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Middlefield resident to host workshop on grieving, loss 

Middlefield resident to host workshop on grieving, loss 

reporter photo

When talking about the rise in COVID-19 related deaths, many often speak about those lost and not those left behind. 

Chaplain, spiritual director and Middlefield resident Lisa Irish will be hosting an online workshop for those grieving over loss or separation because of the pandemic. 

“We’re conditioned to understand that grief comes after a death so we’re waiting for all of this to be done, in a way,” said Irish. “But as we can see, it’s an unfolding that may not be ‘done’ in the way that a person dies and there’s a conclusion to the deal. But it’s an ongoing loss.”

The workshop will be presented by Madison’s Mercy by the Sea Retreat and Conference Center — a spiritual retreat center — on  May 23 from 1 to 4 p.m. The cost is $40 per participant. 

“We have been closed since late March but we have kept our grounds open for people to enjoy them,” said Mercy Program Associate Karin Nobile. “We wanted there to be a continuation of our services that we would be able to hold virtually.”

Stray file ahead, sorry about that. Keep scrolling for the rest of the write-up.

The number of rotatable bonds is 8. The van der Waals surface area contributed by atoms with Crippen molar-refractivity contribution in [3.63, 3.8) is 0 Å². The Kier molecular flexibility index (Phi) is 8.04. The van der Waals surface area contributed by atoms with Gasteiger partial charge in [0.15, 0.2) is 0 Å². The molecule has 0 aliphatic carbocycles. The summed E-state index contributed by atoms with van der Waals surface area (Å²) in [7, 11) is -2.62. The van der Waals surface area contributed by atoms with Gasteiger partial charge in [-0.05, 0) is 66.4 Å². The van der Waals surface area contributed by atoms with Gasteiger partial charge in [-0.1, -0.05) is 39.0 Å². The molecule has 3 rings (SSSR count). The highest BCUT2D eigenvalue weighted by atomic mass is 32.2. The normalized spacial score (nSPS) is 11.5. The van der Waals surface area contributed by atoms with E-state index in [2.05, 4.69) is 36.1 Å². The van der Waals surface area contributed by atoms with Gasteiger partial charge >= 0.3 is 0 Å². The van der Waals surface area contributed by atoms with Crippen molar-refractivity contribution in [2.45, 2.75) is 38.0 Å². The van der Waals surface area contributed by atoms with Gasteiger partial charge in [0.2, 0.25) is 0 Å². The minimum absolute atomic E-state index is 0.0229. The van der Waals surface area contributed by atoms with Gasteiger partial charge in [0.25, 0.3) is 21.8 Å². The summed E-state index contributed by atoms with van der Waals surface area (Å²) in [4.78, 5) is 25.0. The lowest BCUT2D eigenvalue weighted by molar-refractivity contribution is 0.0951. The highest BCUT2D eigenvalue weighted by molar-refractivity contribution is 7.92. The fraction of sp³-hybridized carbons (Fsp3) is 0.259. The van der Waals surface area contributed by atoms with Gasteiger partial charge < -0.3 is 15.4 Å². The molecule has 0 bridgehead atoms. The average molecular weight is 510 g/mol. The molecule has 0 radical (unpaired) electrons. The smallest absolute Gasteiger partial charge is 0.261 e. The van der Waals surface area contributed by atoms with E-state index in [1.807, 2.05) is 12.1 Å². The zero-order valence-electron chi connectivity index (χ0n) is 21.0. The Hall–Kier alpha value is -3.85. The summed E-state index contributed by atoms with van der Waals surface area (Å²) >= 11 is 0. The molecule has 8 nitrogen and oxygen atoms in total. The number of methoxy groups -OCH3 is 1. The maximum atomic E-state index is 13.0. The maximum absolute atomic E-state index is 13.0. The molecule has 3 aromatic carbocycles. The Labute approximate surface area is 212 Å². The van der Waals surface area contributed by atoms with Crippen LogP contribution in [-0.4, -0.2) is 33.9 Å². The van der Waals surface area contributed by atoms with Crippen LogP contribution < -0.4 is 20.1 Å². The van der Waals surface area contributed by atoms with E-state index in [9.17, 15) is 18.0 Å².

Nobile said that Mercy “could not conceivably” cancel an event that was focused on bereavement during a pandemic. 

“We are in an unprecedented time of grief and loss,” she said. 

Mercy already has over 20 registrants from eight different states.

“We’re in this collective grief experience, we’re all anticipating something, but it’s mysterious,” said Irish. “People who are attracted to this program are coming in because of their loss – this mother, this cousin, this child. But what’s happening is that ‘Jane’s’ loss doesn’t get the kind of community support that she would get at any other time.” 

This has created a phenomenon Irish calls “disenfranchised loss.” This is the idea that those experiencing grief may not be receiving greater community support because their loss has been folded into the greater tragedy of the pandemic. 

Irish hopes that this program will help people fully address their grief. 

Participants will have the chance to break out into smaller groups of three or four to share their experiences. 

“There’s difficult grief and loss everyday. But those who enter it, who befriend the grief, can move a little farther, can find a way through and can reenter life. And of course when they reenter life, they’re changed,” Irish said. 

Those looking for detailed information on Irish’s program can visit

ebishop@record-journal.com203-317-2444Twitter: @everett_bishop